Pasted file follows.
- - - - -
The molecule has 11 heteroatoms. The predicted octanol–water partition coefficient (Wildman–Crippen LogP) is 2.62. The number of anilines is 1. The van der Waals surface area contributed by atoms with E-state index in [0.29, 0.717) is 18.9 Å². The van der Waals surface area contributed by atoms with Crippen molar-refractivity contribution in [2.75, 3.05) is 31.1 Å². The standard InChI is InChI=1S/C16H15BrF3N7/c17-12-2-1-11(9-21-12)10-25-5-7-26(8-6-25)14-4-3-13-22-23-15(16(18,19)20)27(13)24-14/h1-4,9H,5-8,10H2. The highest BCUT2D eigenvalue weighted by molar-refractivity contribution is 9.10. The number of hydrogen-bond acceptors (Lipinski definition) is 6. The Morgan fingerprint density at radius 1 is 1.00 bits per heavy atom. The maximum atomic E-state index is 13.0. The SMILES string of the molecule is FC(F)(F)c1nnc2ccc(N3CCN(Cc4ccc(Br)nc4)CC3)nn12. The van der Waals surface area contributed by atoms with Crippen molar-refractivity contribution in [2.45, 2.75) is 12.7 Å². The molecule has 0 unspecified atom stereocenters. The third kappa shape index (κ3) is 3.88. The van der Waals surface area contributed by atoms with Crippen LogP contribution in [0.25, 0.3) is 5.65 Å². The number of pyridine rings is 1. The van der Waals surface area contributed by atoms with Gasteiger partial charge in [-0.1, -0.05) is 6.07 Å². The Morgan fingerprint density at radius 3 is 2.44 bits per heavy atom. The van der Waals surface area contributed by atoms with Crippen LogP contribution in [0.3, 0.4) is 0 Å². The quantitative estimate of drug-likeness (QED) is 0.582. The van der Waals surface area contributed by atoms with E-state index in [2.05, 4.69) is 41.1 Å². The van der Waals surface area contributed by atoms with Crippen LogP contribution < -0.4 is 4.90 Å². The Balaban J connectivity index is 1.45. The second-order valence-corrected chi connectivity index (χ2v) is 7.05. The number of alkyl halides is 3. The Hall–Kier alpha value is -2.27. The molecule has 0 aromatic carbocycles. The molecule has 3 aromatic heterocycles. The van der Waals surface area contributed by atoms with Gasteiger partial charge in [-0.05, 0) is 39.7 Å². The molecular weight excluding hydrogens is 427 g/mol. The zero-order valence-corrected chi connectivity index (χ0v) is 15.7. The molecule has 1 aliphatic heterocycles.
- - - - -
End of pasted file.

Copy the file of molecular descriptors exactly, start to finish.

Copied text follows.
The molecule has 11 heteroatoms. The predicted octanol–water partition coefficient (Wildman–Crippen LogP) is 2.62. The number of anilines is 1. The van der Waals surface area contributed by atoms with E-state index in [0.29, 0.717) is 18.9 Å². The van der Waals surface area contributed by atoms with Crippen molar-refractivity contribution in [2.75, 3.05) is 31.1 Å². The standard InChI is InChI=1S/C16H15BrF3N7/c17-12-2-1-11(9-21-12)10-25-5-7-26(8-6-25)14-4-3-13-22-23-15(16(18,19)20)27(13)24-14/h1-4,9H,5-8,10H2. The highest BCUT2D eigenvalue weighted by molar-refractivity contribution is 9.10. The number of hydrogen-bond acceptors (Lipinski definition) is 6. The Morgan fingerprint density at radius 1 is 1.00 bits per heavy atom. The maximum atomic E-state index is 13.0. The SMILES string of the molecule is FC(F)(F)c1nnc2ccc(N3CCN(Cc4ccc(Br)nc4)CC3)nn12. The van der Waals surface area contributed by atoms with Crippen molar-refractivity contribution in [2.45, 2.75) is 12.7 Å². The molecule has 0 unspecified atom stereocenters. The third kappa shape index (κ3) is 3.88. The van der Waals surface area contributed by atoms with Crippen LogP contribution in [0.25, 0.3) is 5.65 Å². The number of pyridine rings is 1. The van der Waals surface area contributed by atoms with Gasteiger partial charge in [-0.1, -0.05) is 6.07 Å². The Morgan fingerprint density at radius 3 is 2.44 bits per heavy atom. The van der Waals surface area contributed by atoms with Crippen LogP contribution in [0.3, 0.4) is 0 Å². The quantitative estimate of drug-likeness (QED) is 0.582. The van der Waals surface area contributed by atoms with E-state index in [2.05, 4.69) is 41.1 Å². The van der Waals surface area contributed by atoms with Crippen LogP contribution < -0.4 is 4.90 Å². The Balaban J connectivity index is 1.45. The second-order valence-corrected chi connectivity index (χ2v) is 7.05. The number of alkyl halides is 3. The Hall–Kier alpha value is -2.27. The molecule has 0 aromatic carbocycles. The molecule has 3 aromatic heterocycles. The van der Waals surface area contributed by atoms with Gasteiger partial charge in [-0.05, 0) is 39.7 Å². The molecular weight excluding hydrogens is 427 g/mol. The zero-order valence-corrected chi connectivity index (χ0v) is 15.7. The molecule has 1 aliphatic heterocycles.